By David Coulson
College Sports Journal
PHILADELPHIA, PA. — It isn't hard to look at veteran Penn football coach Al Bagnoli as the eternal pessimist, the guy who sees the glass as half-empty, even when the water is cascading from the rim.
On Saturday, Bagnoli was feeling little more up-beat after watching his normally-even-keeled Quakers (5-4 overall, 5-1 in the Ivy League) added some heavy-duty emotion to its mix before a senior day crowd of 8.910 spectators at Franklin Field, along with a national television audience on the NBC Sports Network, and stunned Harvard 30-21.
Bagnoli turned optimist when he talked about his battered and bruised Quaker team at Wednesday's weekly Philadelphia sportswriter's luncheon, discussing the 11th meeting in the past 13 years where Penn and Harvard played with a share of the Ivy League championship on the line.
"Our kids have great resilience, you can never tell if they are ahead, or behind," said Bagnoli, who is in his 21st season on the University City campus. "That's the beauty of this team, they just play hard."
One of the legendary coaches in the Football Championship Subdivision, Bagnoli had won eight Ivy League championship rings, more than any active head coach among the Ancient Eight, but every one of his team's previous four wins this season had been seeming accomplished with blood, sweat and tears.
"We redefine winning pretty and I was being politically correct on that statement," Bagnoli said in advance of Saturday's game at historic Franklin Field. "The kids seem to think we can somehow, someway find a way to win."
Playing probably the most talented Ivy League squad in nearly a decade, a No. 24-ranked Harvard Crimson squad that was one fourth-quarter meltdown away from a perfect 8-0 record heading into Saturday's showdown, the scrappy Quakers didn't seem like a team many would have laid odds on to win in Atlantic City.
But this game was being played in Philly at the most ancient sports venue in college football, not near the banks of the Charles River at venerable Harvard Stadium.
"We're underdogs, but in a one-game season, anything can happen," Bagnoli said. "You give yourself a chance, if you win some close games."
The tone was set from the outset when Penn took its initial possession and marched down the field to score on a beautifully timed post pattern between senior quarterback Billy Ragone and junior Connor Scott (four catches, 72 yards) for a 32-yard scoring strike.
It was further emphasized when the Quaker defense forced a three-and-out from the Crimson's potent offense on Harvard's first offensive series.
From there, every time Harvard (7-2, 4-2) threatened to take control, Penn immediately answered, turning from underdogs to front-runners.
One of the keys to Penn's control was running back Lyle Marsh, who ran behind a dominating offensive line performance for career-highs of 130 yards on 27 carries.
Ragone (8-of-17, 108 yards, 16 carries, 95 yards rushing) didn't complete that many of his tosses, but he finished with two touchdowns passing and added another on a three-yard scamper as the Quakers built a 21-14 halftime lead.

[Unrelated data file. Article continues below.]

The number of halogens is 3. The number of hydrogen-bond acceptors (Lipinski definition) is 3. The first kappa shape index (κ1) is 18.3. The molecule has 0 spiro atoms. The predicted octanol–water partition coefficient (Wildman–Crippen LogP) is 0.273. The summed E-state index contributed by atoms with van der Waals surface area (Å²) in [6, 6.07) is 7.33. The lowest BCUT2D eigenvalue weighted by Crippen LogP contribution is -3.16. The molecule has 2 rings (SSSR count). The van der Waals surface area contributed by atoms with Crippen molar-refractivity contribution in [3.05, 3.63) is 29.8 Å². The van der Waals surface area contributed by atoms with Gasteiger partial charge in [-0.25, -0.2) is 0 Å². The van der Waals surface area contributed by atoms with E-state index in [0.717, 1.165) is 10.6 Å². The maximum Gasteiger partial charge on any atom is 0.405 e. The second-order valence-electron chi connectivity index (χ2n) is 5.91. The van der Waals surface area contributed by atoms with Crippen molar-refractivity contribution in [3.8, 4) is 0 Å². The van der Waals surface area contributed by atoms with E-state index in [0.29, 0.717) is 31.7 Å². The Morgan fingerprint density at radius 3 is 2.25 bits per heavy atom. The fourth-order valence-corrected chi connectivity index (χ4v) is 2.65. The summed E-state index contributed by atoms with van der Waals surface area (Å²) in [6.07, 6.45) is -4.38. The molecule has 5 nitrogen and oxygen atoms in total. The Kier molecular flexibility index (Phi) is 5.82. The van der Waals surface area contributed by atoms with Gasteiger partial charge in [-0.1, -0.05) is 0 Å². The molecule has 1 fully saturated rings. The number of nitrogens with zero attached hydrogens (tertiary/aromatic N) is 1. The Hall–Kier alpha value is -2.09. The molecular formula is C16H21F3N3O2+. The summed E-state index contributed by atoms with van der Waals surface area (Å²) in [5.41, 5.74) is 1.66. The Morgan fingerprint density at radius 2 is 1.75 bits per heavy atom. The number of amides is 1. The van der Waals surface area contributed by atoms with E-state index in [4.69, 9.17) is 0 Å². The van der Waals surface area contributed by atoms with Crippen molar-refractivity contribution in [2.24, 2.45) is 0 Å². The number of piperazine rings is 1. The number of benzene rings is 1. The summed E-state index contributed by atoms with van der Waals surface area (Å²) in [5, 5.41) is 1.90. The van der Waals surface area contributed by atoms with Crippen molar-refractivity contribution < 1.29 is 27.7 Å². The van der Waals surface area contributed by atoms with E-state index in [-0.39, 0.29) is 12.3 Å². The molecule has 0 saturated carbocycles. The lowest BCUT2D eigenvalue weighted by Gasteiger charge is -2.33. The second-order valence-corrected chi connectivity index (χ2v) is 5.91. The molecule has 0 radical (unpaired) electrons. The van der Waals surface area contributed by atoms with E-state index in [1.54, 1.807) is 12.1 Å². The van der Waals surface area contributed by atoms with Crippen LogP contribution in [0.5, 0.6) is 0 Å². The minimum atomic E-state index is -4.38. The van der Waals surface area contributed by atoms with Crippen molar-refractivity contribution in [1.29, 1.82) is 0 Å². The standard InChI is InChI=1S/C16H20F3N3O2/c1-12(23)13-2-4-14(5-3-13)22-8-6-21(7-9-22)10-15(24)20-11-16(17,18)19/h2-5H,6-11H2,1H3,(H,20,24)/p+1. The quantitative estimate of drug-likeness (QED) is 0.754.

Ryan O'Malley's two-yard TD grab with 1:37 left in the half gave the Quakers the lead for good.
But Penn had to overcome more adversity when Ragone was forced out of his final Franklin Field appearance when he fractured his ankle on a run during the final play of the third quarter.
Backup QB Andrew Holland contributed a crucial 18-yard touchdown aerial to reserve tight end Mitchell King, who had sprung Ragone on his first-quarter rushing TD with a lead block to thrust Ragone around the corner and into the end zone.
The connection between Holland and King made it 28-14 in the first minute of the fourth period and pushed Harvard to the ropes.
Crimson quarterback Colton Chapple (17-of-27 passing for 174 yards and two interceptions) rallied his team with a one-yard scoring toss to All-American tight end Kyle Juszczyk just over two minutes later, but that was as close as the Penn defense would let Harvard get.
After forcing three punts from Penn's Scott Lopano (six of his eight punts inside the 20-yard line on the day) in the fourth quarter, the Crimson were only able to pick up one first down the rest of the way.
The game was decided with Harvard pinned back at its own 11 with just 2:40 remaining on the fourth-quarter clock.
Penn came through with three consecutive sacks by linebacker Daniel Davis, nickelback Feerooz Yacoobi and then defensive end Brandon Copeland, Copeland's tackle with 1:25 remaining giving the Quakers a safety and an unsurmountable nine-point lead.
The Quakers finished with six sacks on the day against an injury-depleted Harvard offensive line after compiling only 11 overall in the previous eight games.
Penn earned a 353-295 edge in total offense, including a 227-121 advantage on the ground.
Harvard came in averaging 507 yards (fourth in FCS) and 42.4 points (third) per game, while allowing only 43 rushing yards (first) defensively on average.
After the safety, an onside free kick by Harvard failed and Penn ran out the clock for its third Ivy League title in four years.
The senior class became the fifth Penn class to earn three Ivy League titles in their career, joining the graduating classes of 1985, 1986, 1987 and 2004 as Penn won its 16th overall Ivy League title.
It was also Penn's first win over a ranked opponent since 2006.
But there is still some unfinished business.
Penn needs a victory next Saturday at Cornell (4-5, 2-4) to ensure an outright Ivy League crown — a team that stunned the Quakers 48-38 last year in the season finale at Franklin Field.
Should the Quakers slip up, that would give Harvard and Princeton (5-4, 4-2) a chance to grab a piece of the Ancient Eight cake.
Harvard will be in Cambridge, MA. to take on arch-rival Yale (2-7, 1-4), while Dartmouth (5-4, 3-3) travels to Princeton.